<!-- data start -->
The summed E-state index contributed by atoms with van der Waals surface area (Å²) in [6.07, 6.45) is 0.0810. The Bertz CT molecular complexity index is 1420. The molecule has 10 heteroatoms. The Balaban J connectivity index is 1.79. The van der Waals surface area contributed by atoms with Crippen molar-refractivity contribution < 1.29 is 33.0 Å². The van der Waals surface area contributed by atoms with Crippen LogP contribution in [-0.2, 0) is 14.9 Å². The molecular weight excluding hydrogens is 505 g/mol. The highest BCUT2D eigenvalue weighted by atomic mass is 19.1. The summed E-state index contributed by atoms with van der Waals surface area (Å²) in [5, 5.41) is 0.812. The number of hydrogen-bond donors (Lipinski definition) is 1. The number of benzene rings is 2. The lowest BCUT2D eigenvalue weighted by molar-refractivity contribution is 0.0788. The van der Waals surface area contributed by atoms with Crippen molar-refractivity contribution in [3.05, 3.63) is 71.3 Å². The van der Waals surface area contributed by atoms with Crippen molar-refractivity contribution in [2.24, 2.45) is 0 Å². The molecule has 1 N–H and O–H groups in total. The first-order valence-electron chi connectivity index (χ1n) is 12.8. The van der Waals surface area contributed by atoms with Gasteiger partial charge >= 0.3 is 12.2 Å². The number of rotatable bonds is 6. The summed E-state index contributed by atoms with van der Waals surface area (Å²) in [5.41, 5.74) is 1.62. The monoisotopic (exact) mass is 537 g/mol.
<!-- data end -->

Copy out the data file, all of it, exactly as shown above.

The summed E-state index contributed by atoms with van der Waals surface area (Å²) in [6.07, 6.45) is 0.0810. The Bertz CT molecular complexity index is 1420. The molecule has 10 heteroatoms. The Balaban J connectivity index is 1.79. The van der Waals surface area contributed by atoms with Crippen molar-refractivity contribution < 1.29 is 33.0 Å². The van der Waals surface area contributed by atoms with Crippen LogP contribution in [-0.2, 0) is 14.9 Å². The molecular weight excluding hydrogens is 505 g/mol. The highest BCUT2D eigenvalue weighted by atomic mass is 19.1. The summed E-state index contributed by atoms with van der Waals surface area (Å²) in [5, 5.41) is 0.812. The number of hydrogen-bond donors (Lipinski definition) is 1. The number of benzene rings is 2. The lowest BCUT2D eigenvalue weighted by molar-refractivity contribution is 0.0788. The van der Waals surface area contributed by atoms with Crippen molar-refractivity contribution in [3.05, 3.63) is 71.3 Å². The van der Waals surface area contributed by atoms with Crippen molar-refractivity contribution in [2.24, 2.45) is 0 Å². The molecule has 1 N–H and O–H groups in total. The first-order valence-electron chi connectivity index (χ1n) is 12.8. The van der Waals surface area contributed by atoms with Gasteiger partial charge >= 0.3 is 12.2 Å². The number of rotatable bonds is 6. The summed E-state index contributed by atoms with van der Waals surface area (Å²) in [5.41, 5.74) is 1.62. The monoisotopic (exact) mass is 537 g/mol.